• Poor use and occupancy levels – do buildings meet the need of occupiers and are good quality environments offered? Are they suitable for modern uses?• High maintenance costs – what can be done to limit maintenance costs and improve performance?• High energy costs – older buildings typically inefficient. Energy efficiency and CO2 reduction is a key challenge to all existing buildings. Need to become more energy secure.• Marketing – there can be a premium for sustainable buildings which offer tenants and owners benefits. A niche market perhaps for sustainable historic buildings?
Need to consider1. How the building was originally designed to operate.2. What are the current main failings are. Often due to poor refurbishment or modification.3. What level of aspiration (and funding!) is available. Have a vision and plan!4. The significance of the building, and the opportunities and constraints this may provide.• Understanding the basic operation and ethos of an historic building is vital....
Modern construction• National / international supply chains• Highly processed materials.• Complex components and construction detail important for performance.• Short lifetimes common (60 years).Traditional construction• Locally sourced natural materials• Inherent quality and durability of materials and construction.• High cost of labour and labour intensive methods leads to long life and low maintenance.
• Older buildings designed to breathe: – Removes the need for impermeable materials (they werent available!) – Provides a healthy atmosphere – Allows use of natural materials – Reliable – no design detail or operational requirements.• Majority of problems in older buildings are due to the prevention of breathing. Many common remediation methods make matters worse.• Need to consider natural materials and historic techniques when repairing and refurbishing.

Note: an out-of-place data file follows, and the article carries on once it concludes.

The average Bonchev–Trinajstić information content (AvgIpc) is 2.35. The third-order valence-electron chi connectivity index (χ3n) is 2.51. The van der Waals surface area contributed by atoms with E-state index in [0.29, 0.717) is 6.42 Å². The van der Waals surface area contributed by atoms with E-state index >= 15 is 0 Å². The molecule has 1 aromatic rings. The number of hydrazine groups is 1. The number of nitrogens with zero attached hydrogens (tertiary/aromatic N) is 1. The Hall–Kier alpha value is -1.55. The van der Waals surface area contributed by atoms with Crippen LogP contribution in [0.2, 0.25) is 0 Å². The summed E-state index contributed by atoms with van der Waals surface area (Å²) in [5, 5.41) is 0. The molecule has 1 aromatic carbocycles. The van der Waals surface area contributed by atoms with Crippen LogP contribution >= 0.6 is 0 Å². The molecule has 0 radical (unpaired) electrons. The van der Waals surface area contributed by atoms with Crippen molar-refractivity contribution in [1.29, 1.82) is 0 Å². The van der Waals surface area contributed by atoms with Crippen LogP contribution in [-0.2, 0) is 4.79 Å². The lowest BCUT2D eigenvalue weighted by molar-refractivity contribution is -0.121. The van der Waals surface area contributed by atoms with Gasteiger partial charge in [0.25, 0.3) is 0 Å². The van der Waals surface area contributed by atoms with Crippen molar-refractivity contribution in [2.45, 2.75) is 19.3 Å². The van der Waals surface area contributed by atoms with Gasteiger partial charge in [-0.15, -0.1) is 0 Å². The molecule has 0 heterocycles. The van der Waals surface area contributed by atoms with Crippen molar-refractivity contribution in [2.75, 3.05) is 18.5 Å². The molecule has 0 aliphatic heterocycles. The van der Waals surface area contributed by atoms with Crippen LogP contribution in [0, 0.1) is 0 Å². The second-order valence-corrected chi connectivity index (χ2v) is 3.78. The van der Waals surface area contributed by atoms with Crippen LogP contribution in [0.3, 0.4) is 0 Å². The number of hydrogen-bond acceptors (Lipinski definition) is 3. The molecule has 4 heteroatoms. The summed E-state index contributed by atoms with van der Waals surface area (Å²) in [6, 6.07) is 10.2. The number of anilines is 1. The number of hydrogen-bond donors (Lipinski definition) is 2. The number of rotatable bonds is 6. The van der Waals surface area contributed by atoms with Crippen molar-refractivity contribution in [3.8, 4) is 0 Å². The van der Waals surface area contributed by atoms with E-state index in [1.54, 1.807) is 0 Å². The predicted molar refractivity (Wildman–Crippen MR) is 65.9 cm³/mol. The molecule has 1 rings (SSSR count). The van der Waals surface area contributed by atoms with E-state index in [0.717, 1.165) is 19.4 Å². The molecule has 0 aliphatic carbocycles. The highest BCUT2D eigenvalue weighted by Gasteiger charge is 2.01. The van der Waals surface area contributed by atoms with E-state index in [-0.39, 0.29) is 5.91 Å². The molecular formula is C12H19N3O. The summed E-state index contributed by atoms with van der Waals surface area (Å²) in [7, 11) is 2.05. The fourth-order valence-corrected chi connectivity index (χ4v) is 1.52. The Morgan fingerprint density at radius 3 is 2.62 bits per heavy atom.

• Natural ventilation. Sliding sash windows very effective• Natural light – narrow floor plans combined with tall windows• No cooling required – cross ventilation and high thermal mass Remove modern internal partitions to allow cross ventilation Maintain and improve existing sash windows Inform occupants on how to use windows Fit high efficiency controlled lighting
• Historic buildings often characterised by: – Natural materials – clay, stone, timber, lime, metal, straw – Local materials – Long life materials and structures• Need to ensure renovation is compatible with original techniques• The building already exists! No new materials are required.• Construction waste is about 1/3 of UK annual waste.
• A measure of how much energy is used in creating a building.• Modern house: – Typically 50 tonnes embodied carbon to build – Saves 3 tonnes per year over existing house – 17 year payback• Modern efficient buildings have a significant carbon footprint upfront.• How can we reduce operational emissions from historic buildings? Possibly the biggest challenge!
• Maintain natural and passive performance. Back to basics.• Improve energy efficiency• Reduce operation and maintenance costs• Provide a good internal environment for users• Sustainable long lasting maintenance• Remember – there is much that can be done before touching the building fabric. Management, waste, transport, procurement, food, water, etc... Many of these are free or low cost options!• But energy efficiency is possibly one of the biggest challenges for the
1. Improving energy efficiency Increasing cost and2. Using energy efficiently smaller returns3. Renewable and low carbon energy supply
• Conservation for fuel and power• Exemptions for: – Listed – Conservation areas – Scheduled ancient monuments where alterations would unacceptably alter character or appearance. Important to understand the significance of the building and the limitations and opportunities this may pose.
• Generally poor in old buildings – external walls the biggest problem.• Some modern materials may be suitable (eg glass wool).• Natural alternatives include Hemp, sheeps wool, straw, flax. Becoming increasingly available.